Corn futures are trading higher at midday. Spillover support from soybeans and the later than normal planting pace for much of the crop in the eastern Corn Belt are bullish factors. Dry weather this week is helping to expand planting progress, although traders are already becoming concerned with forecasts for cool and wet weather next week. July is 5 1/2 cents higher at $4.31 1/4 and December is 5 cents higher at $4.52.



Soybean futures are strongly higher again at midsession. The July contract made new highs for the move and is nearing the highest level in eight months. Tight old-crop supplies are the major driving factor as export demand remains strong. Strong demand for soymeal and soyoil is also a supportive factor. Gains are being extended by strength in the stock market and crude oil. July is 14 3/4 cents higher at $11.76 3/4 and November is 24 cents higher at $10.20.



Wheat futures are higher at midday. The rally in soybeans has helped trigger fund buying in the wheat markets. Export demand has been sluggish, but weakness in the dollar should help. The dollar is at its lowest level in five months. Spring wheat planting delays that will trim yield potential and could push some acreage to other crops are also supportive factors. CBOT July is 9 1/2 cents higher at $5.98 1/4, KCBT July is 10 1/4 cents higher at $6.53 and MGE July is 9 1/2 cents higher at $7.23.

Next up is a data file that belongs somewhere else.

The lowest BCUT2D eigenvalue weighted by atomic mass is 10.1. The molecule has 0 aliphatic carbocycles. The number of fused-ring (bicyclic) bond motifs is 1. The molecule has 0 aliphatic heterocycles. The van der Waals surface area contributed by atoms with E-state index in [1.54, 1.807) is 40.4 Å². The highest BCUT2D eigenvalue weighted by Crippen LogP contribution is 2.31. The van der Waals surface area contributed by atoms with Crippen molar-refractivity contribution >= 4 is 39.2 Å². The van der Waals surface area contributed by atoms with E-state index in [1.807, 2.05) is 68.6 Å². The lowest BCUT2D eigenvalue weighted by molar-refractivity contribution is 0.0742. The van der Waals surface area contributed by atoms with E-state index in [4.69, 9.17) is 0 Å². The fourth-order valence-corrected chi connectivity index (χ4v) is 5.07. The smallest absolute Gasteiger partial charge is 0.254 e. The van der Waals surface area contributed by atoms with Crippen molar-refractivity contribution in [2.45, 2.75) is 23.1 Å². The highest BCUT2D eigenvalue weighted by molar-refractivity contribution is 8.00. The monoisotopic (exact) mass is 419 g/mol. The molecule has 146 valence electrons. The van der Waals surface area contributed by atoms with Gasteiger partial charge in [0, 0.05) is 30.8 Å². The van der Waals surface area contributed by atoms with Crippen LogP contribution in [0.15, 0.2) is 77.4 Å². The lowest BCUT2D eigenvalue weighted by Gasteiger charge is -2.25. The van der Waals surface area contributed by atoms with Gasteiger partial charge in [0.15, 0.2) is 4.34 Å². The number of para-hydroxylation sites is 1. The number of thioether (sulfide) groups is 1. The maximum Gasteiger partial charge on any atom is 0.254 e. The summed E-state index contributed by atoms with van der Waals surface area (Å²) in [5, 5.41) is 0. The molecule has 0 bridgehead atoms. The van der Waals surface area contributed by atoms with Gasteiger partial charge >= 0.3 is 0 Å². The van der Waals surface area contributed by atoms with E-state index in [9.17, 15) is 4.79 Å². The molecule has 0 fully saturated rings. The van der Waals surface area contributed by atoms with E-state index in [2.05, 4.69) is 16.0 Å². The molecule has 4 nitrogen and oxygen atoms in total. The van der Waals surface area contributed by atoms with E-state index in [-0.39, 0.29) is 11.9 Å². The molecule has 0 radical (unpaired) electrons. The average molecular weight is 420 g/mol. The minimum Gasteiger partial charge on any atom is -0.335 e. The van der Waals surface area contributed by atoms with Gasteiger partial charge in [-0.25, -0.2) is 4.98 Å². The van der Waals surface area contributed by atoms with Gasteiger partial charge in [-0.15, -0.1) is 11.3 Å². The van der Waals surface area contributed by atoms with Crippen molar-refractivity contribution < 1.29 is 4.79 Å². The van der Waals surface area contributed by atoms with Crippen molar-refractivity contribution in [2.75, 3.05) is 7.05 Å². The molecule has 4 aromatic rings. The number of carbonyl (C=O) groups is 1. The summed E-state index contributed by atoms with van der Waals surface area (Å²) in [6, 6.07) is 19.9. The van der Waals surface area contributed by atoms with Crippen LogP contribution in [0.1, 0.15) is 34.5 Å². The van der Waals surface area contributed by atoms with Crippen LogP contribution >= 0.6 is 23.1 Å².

Cattle futures are trading mixed at midsession. Short-covering provided light support early in the session following the weakness the past week. The declining value of the dollar is also supportive as it should help improve beef exports. However, gains are being limited and some contracts are lower due to weaker boxed beef values on Tuesday and positioning ahead of the Cattle on Feed report due out Friday afternoon. June is 13 cents higher at $81.80 and August is 23 cents lower at $82.40.



Lean hog futures are narrowly mixed at midday. Steady to lower cash markets and the recent weakness in pork cutout values are weighing on front end futures. Losses are being limited by strength in the stock market and weakness in the dollar. The strength in the stock market may help consumer confidence and improve domestic pork demand while weakness in the dollar is beneficial for pork exports. June is 35 cents lower at $65.90 and August is 20 cents lower at $68.75.